Hawai'i Vietnam Veterans Honor and Remember Fallen Comrades
A solemn remembrance started 24 years ago continues at the State Capitol grounds.
At 11pm Hawai’i time on December 23, it’s already Christmas Eve in Vietnam. About 60 veterans – most of them from the Vietnam War -- gathered with their supporters and loved ones at the Korea/Vietnam Memorial on the Ewa side of the State Capitol grounds. Attorney Tom Stirling was an intelligence officer in Vietnam.
“We picked this night because our war – the Vietnam War – does not have any events that are associated with it like December 7th or November 11th or for the Korean War, June 25 or July 27. But, it’s highly likely that any of us who served in Vietnam on Christmas Eve remember where you were and who you were with and what it was like.”
Allen Hoe, also an attorney, was a combat medic in Vietnam and was wounded during the 1968 Tet Counter-Offensive. His son was killed in Northern Iraq in 2005.
“They, like we once were soldiers. They never got to be a veteran. Like my oldest son, 1st Lt. Nainoa Hoe. He never had that privilege. And, so, the significance of our obligation to remember our buddies who stood on our left and on our right and in many instances, because they were there, we are here and God bless them all.”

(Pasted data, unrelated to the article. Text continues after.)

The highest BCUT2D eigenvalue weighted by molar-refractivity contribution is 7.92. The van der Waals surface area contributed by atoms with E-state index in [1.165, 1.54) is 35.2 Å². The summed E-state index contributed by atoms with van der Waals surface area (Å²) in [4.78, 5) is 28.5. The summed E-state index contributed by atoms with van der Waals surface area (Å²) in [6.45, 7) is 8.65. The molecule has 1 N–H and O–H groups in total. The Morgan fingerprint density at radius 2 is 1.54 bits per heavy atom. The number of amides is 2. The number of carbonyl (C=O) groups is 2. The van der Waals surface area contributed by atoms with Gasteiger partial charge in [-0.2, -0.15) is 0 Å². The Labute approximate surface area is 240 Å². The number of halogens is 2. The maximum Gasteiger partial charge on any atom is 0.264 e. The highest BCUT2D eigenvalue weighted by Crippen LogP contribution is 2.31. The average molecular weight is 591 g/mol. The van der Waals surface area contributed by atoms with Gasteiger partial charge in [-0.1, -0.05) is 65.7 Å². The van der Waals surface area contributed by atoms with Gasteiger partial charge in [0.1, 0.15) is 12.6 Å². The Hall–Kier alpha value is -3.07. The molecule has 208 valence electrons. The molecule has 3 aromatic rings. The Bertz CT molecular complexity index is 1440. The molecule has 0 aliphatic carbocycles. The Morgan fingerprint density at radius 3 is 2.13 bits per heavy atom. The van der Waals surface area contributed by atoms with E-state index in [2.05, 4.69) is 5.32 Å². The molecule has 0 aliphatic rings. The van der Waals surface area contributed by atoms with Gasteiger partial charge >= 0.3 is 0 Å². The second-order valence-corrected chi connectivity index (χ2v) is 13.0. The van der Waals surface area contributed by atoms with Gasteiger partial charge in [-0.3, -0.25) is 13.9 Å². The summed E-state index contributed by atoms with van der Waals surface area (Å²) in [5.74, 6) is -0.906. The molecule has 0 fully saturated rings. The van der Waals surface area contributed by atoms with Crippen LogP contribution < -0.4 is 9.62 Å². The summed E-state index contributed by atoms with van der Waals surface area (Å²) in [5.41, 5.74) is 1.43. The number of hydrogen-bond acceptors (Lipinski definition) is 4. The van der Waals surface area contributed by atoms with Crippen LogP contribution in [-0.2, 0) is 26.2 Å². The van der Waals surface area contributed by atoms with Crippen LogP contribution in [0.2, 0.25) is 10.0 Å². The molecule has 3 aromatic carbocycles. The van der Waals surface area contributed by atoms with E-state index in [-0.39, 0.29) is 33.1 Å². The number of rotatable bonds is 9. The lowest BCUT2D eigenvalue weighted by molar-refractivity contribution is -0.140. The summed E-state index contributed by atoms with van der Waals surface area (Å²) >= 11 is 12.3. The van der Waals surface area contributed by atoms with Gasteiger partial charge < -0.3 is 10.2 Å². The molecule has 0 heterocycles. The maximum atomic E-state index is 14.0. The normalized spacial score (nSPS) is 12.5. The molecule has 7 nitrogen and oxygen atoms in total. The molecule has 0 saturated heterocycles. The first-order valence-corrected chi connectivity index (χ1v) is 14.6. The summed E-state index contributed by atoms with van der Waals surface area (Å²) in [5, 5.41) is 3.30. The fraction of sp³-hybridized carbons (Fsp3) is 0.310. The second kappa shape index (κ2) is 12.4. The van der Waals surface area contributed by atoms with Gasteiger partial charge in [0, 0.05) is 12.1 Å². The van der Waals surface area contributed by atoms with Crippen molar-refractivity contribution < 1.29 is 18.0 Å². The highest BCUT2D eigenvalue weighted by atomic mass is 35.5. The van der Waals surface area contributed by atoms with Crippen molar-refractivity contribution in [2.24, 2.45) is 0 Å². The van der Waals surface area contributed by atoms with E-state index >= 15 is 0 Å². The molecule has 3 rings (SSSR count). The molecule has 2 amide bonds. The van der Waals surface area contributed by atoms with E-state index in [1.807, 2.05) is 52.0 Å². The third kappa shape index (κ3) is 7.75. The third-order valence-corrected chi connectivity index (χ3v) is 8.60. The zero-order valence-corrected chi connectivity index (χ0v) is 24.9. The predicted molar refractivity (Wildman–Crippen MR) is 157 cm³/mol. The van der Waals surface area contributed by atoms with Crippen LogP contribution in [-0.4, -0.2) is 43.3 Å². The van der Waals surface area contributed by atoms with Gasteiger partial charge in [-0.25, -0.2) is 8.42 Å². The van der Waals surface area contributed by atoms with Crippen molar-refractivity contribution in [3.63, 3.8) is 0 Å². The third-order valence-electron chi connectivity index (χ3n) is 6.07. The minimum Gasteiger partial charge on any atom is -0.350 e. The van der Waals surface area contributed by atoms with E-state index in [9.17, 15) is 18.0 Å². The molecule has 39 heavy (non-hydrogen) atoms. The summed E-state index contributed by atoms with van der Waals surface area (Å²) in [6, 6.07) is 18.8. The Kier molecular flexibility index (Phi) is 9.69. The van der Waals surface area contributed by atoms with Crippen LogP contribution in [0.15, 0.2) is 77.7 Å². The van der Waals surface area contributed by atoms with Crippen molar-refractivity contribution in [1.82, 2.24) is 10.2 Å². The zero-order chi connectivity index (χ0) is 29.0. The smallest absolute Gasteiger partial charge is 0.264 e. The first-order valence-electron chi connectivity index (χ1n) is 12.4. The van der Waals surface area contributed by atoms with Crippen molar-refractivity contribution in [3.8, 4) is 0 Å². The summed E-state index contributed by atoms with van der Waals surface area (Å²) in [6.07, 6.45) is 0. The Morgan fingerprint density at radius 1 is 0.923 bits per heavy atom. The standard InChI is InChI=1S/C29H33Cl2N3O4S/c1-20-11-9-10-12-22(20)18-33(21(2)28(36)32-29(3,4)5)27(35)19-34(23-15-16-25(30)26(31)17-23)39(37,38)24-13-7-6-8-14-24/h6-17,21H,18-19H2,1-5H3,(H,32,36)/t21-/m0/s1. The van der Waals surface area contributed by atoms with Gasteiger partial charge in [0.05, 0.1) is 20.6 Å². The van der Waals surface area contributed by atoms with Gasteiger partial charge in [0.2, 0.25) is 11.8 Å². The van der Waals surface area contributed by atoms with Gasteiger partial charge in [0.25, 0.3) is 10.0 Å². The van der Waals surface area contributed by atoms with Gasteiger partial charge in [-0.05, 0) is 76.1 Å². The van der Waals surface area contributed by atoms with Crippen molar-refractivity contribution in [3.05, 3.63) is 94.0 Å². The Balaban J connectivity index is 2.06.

Bill Richards, one of the captains of the Hokule’a, is one of 4 Vietnam veterans with the Polynesian Voyaging Society. He served with the 3rd battalion, 3rd Marines during Tet in 1968.
“It’s trial by fire. You make it out and from that point on, the decisions you make in your life is based on how much you can handle. And, Vietnam taught me a lot.”
Retired state circuit judge Thomas Kaulukukui Junior served with the 173rd Airborne Brigade. He delivered the 1994 dedication ceremony speech for the Korea/Vietnam Memorial.
“I wrote a poem basically that said we have a lot of memorials and we have another one. But, in the final analysis, if you’re in a war, the real memorial is a roll call of the dead. It’s always been that way.”
All attendees were invited to recite a name in remembrance. Then, a large candle lighted and carried earlier from the Eternal Flame across the street was used to light smaller candles for each participant.
Again, Allen Hoe.
“I think our involvement in this is hopefully to encourage other veterans who have had difficulty in coming forth to come forth and be proud of their service.”
“Merry Christmas (response) and thanks for coming.”
For HPR News, I’m Wayne Yoshioka.